Thursday, August 8, 2013

Fear No Boundary, by Sue Fear & Lincoln Hall

Lincoln Hall and Sue Fear, the second Australian woman to climb Everest, present her life and climbs in Fear No Boundary: One Woman's Amazing Journey. Her story inspires, as she develops from a naive world traveler with a background in the travel industry, to a trekking and mountain guide, to a gifted high-altitude mountaineer. She works her way up, climbing higher and higher mountains, scaling Makalu II, Cho Oyu, and Shishipangma, leading expeditions or climbing with only a partner. She finds inspiration from her father to scale Everest, signing up with Russell Brice's Himex operation to focus on climbing, rather than running the show. Her climb, in May 2003 via the North Ridge, happens to coincide with the 50th anniversary of Everest's first successful ascent, and the publicity machine takes over her life upon her return home. She follows her Everest experience with a climb of Gasherbrum II in 2004. If you happen to read the 2005 edition of this book, you'll get a happy ending, with Fear's positive attitude and adventurous spirit filling up the final paragraphs. If you, however, get a hold on a 2006 edition, brace yourself for the tale of her untimely demise on Manaslu. (See Lincoln Hall's Dead Lucky for his personal perspective.)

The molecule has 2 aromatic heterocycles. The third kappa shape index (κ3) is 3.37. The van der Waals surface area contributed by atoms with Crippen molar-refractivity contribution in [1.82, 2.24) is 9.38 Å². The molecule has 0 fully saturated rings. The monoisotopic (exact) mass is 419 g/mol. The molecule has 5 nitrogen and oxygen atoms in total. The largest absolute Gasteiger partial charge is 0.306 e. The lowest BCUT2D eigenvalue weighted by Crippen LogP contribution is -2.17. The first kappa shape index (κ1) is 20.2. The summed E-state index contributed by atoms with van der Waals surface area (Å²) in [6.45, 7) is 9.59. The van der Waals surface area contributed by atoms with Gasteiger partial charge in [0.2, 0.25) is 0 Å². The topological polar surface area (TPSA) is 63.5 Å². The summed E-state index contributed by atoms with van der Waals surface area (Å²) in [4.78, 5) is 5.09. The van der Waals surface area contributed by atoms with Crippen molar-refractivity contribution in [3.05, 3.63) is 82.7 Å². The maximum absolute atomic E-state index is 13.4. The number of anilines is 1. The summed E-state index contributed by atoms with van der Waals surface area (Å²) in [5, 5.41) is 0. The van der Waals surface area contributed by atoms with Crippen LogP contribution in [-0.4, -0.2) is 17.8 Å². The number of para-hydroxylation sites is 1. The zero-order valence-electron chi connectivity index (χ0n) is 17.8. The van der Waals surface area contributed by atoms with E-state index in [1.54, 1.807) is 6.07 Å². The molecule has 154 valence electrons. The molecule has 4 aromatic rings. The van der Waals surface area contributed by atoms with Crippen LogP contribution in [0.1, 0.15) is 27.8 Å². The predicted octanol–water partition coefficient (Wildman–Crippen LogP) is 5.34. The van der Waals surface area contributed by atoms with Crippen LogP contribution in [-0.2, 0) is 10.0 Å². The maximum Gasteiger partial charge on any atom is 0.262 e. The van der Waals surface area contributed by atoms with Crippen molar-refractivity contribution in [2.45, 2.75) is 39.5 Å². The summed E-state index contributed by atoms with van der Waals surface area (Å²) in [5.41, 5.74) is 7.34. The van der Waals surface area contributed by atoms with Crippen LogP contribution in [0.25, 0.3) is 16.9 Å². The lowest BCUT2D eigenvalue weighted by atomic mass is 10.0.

The book is a mixture of personal memoir and traditional biography, with Fear and Hall writing alternating chapters. Her chapters focus quite a bit on her interior motivations and her relationships with the people around her. Hall's are a bit more mechanical, but provide a nice balance of exterior analysis. They make a nice counterpoint, as they fill-out the overall narrative of her life and climbs in a way that would be impossible with a single author. I was quite pleased with the overall structure of the book and with the quality of the writing.

Fear's Everest expedition is actually one that I had not read about previously. (It's a rare pleasure these days.) Her Himex companions are merely half of Brice's responsibilities, as an American reality-television crew, including head guide Chris Warner and cameramen Mark Whetu and Jake Norton, prove a major distraction. She runs into trouble with her own guide, but finds a path towards independence and eventual success. The narrative is one of the saner chronicles of a commercial climb and an interesting precursor to Lincoln Hall's 2006 experience, also with Himex. This is a great book, if you can find a copy!

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